Terrorism threat in Hungary lower than Austria, Germany and France due to fewer Muslim migrants, says Hungarian security expert

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Hungary’s terror threat level remains unchanged despite a wave of Islamic attacks in France and Austria and it much to do with the fact that Hungary never accepted mass migration from Muslim countries, Hungarian security policy expert Georg Spöttle told German-language news portal Ungarn Heute (Hungary Today) in an interview.

Despite Hungary’s low threat level, the country is actively working to aid its neighbors. That is why following the terrorist attack in Vienna, the Hungarian Anti-Terrorism Unit (TEK) immediately provided administrative assistance and worked with the police and the military to secure the border, Spöttle said.

“After the Vienna terrorist attack, TEK units immediately provided administrative assistance and worked with the police and the military to secure the border. The situation was unclear and it was assumed that there were several attackers, and it had to be ensured that fugitive terrorists could not escape across the border into Hungary,” Spöttle said. “Fortunately, the threat in Hungary is not as high as in Austria, Germany or France, because we hardly have any immigrants from Islamic countries here.”

He emphasized that there is no higher terror threat in Hungary than before the Vienna attack. Spöttle, who is also an ex-member of an anti-terrorist unit, noted that “the ideology of ISIS lives on and it tries to spread terror in Europe. Things like the Muhammed cartoons come in handy for the Islamists.”

He added that while there may be some refugees in Hungary who have come to the country legally, sympathize with radical Islam, “they have no hinterland here. They won’t find helpers here who can get weapons or explosives or offer a hiding place. They would be lost in Hungary.”

Spöttle said that the partner services such as TEK and COBRA but also the secret services of both countries have been working closely together for years and that the wave of migration in 2015 and the constant attempts by migrants and smugglers “have shown that these challenges can only be fought together”.

“This is also illustrated by the case a few weeks ago where a German smuggler killed himself with a pistol and a hand grenade during a police check in Hungary,” he said about the dramatic case from last month. “The five Syrians he wanted to bring to Austria have fled. Three managed to flee across the border, they were arrested by Austrian police officers. The joint investigations are still ongoing here, and the German authorities are also involved.”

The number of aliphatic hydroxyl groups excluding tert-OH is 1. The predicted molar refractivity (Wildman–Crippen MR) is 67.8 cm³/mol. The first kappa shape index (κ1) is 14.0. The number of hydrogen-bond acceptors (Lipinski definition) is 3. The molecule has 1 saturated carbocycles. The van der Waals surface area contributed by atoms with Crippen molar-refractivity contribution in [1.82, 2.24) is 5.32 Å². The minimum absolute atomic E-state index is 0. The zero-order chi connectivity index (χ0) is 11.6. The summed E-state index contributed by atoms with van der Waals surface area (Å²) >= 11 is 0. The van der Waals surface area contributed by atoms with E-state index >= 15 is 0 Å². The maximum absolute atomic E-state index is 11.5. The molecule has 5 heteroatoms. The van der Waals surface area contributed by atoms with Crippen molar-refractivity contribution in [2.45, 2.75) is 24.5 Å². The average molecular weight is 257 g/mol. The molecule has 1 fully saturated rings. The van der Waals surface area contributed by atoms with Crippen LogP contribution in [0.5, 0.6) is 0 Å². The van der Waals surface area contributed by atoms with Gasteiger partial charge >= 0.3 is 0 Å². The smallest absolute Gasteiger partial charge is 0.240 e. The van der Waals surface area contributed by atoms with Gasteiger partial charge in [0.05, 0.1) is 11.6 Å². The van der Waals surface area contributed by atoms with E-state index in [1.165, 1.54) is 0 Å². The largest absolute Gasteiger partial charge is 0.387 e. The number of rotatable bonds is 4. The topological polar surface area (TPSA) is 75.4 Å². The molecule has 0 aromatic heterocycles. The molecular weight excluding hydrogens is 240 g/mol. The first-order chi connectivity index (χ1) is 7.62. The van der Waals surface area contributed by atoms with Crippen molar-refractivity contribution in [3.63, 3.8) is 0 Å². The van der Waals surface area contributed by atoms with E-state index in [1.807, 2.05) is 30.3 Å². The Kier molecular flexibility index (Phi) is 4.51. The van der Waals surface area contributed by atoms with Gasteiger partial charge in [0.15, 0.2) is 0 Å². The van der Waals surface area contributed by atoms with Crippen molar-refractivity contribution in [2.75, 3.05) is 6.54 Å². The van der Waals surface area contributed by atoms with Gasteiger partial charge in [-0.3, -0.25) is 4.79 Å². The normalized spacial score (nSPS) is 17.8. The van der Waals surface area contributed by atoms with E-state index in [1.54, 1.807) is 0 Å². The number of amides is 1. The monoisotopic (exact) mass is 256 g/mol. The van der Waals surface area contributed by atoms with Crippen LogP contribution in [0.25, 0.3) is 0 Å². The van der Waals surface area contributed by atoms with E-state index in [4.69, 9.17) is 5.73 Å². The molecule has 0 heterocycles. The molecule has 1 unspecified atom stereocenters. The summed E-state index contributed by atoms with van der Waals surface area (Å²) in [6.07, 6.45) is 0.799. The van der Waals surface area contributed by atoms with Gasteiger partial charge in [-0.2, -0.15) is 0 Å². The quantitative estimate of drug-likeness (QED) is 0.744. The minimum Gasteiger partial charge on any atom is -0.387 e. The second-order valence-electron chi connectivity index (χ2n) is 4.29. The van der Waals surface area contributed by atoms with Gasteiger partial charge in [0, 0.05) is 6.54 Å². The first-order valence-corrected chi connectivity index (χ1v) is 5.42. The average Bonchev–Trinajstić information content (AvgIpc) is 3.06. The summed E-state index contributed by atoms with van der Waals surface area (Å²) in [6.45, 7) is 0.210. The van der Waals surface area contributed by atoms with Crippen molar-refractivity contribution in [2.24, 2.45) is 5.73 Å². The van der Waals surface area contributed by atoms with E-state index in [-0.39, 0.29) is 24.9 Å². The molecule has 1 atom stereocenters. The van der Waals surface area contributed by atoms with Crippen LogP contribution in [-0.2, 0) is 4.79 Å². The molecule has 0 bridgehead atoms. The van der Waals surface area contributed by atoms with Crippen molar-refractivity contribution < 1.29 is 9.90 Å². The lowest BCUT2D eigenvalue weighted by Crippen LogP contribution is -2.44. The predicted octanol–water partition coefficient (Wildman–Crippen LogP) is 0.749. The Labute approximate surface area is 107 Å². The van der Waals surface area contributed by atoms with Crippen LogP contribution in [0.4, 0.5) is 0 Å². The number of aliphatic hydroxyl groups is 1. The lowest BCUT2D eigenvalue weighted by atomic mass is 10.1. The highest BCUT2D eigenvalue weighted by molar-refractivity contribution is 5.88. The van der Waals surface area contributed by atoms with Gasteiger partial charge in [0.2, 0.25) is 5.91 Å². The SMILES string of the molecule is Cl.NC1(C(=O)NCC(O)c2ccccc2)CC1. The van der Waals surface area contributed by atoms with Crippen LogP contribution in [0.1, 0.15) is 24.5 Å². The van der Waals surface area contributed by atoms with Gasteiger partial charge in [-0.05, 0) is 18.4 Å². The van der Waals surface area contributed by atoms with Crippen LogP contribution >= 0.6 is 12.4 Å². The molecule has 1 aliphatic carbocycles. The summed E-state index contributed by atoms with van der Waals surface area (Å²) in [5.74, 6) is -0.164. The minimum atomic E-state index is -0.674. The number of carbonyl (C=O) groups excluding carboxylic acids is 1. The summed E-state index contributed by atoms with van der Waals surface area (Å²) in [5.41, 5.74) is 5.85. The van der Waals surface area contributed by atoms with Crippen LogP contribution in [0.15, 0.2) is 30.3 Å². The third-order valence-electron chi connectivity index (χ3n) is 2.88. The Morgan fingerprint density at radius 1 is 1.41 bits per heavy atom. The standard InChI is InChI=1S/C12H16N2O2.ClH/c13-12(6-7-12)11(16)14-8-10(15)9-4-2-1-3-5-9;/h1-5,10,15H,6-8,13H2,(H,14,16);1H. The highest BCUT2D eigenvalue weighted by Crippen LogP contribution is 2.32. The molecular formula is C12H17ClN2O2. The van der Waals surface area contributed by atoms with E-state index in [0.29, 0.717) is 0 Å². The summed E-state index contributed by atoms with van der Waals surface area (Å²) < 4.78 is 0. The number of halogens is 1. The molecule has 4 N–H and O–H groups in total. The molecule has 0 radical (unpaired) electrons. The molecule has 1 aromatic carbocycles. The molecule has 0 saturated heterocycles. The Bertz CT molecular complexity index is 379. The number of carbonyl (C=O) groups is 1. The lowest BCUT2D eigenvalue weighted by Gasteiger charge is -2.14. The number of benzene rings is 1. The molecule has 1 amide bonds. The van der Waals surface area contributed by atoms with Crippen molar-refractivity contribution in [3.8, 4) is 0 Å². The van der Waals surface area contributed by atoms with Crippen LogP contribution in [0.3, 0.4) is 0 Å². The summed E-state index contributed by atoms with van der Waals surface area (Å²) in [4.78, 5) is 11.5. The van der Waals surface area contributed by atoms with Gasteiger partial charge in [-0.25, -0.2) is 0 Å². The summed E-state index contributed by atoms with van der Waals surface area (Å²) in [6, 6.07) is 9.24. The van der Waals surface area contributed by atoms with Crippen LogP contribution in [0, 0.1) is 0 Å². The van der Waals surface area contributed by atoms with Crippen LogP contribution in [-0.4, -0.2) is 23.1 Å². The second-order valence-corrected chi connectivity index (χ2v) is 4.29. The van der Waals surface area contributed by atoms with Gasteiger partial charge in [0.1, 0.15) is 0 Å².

Hungary, along with a range of other Central-European countries, have rejected migrant quotas imposed by the EU. The countries have pointed to the threat of terrorism as one of the primary motivation behind their decision. 

He said TEK, police and civil protection regularly organize counter-terrorism and disaster exercises in which the emergency is simulated. The units are also supported by the air rescue services.

“The exercises simulate cases where there are several dozen injuries and fatalities. The participants have been practicing with each other for years, so it is guaranteed that in the event of an emergency, action is taken quickly and professionally”, Spöttle said.

He also said that while it could not be excluded that Hungary could become a terrorist target on account of its government’s is consistent anti-immigration policy, security measures have so far proven effective.

“The majority of migrants literally hate Hungary because we keep the borders closed and they cannot go any further”. Spöttle said. “But it is precisely this consistent border protection and this migration policy that has helped so far that we have not had a single terrorist attack and thus hardly any crimes by migrants.”

Title image: President of the European Council Charles Michel with Austrian Chancellor Sebastian Kurz, right, place candle tributes to those killed, as they commemorate the terror attack one week ago in Vienna, Austria, Monday, Nov. 9, 2020. Several shots were fired shortly after 8 p.m. local time on Monday, Nov. 2, in a lively street in the city center of Vienna. (AP Photo/Ronald Zak)

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